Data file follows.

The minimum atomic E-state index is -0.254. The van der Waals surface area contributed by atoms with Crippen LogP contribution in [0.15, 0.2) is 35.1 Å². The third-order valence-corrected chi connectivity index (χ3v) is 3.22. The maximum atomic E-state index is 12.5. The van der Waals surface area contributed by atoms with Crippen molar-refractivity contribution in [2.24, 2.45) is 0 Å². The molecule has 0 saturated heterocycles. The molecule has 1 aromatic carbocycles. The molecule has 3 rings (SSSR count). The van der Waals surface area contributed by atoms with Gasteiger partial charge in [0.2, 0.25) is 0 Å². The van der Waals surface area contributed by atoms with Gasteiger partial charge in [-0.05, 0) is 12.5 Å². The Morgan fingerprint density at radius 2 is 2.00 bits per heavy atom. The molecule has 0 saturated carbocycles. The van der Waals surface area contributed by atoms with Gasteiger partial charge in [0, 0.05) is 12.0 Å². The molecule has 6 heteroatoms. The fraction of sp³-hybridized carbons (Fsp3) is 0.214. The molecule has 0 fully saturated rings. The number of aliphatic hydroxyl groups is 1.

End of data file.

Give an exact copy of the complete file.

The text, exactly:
The minimum atomic E-state index is -0.254. The van der Waals surface area contributed by atoms with Crippen LogP contribution in [0.15, 0.2) is 35.1 Å². The third-order valence-corrected chi connectivity index (χ3v) is 3.22. The maximum atomic E-state index is 12.5. The van der Waals surface area contributed by atoms with Crippen molar-refractivity contribution in [2.24, 2.45) is 0 Å². The molecule has 0 saturated heterocycles. The molecule has 1 aromatic carbocycles. The molecule has 3 rings (SSSR count). The van der Waals surface area contributed by atoms with Gasteiger partial charge in [0.2, 0.25) is 0 Å². The van der Waals surface area contributed by atoms with Gasteiger partial charge in [-0.05, 0) is 12.5 Å². The Morgan fingerprint density at radius 2 is 2.00 bits per heavy atom. The molecule has 0 saturated carbocycles. The van der Waals surface area contributed by atoms with Gasteiger partial charge in [0, 0.05) is 12.0 Å². The molecule has 6 heteroatoms. The fraction of sp³-hybridized carbons (Fsp3) is 0.214. The molecule has 0 fully saturated rings. The number of aliphatic hydroxyl groups is 1.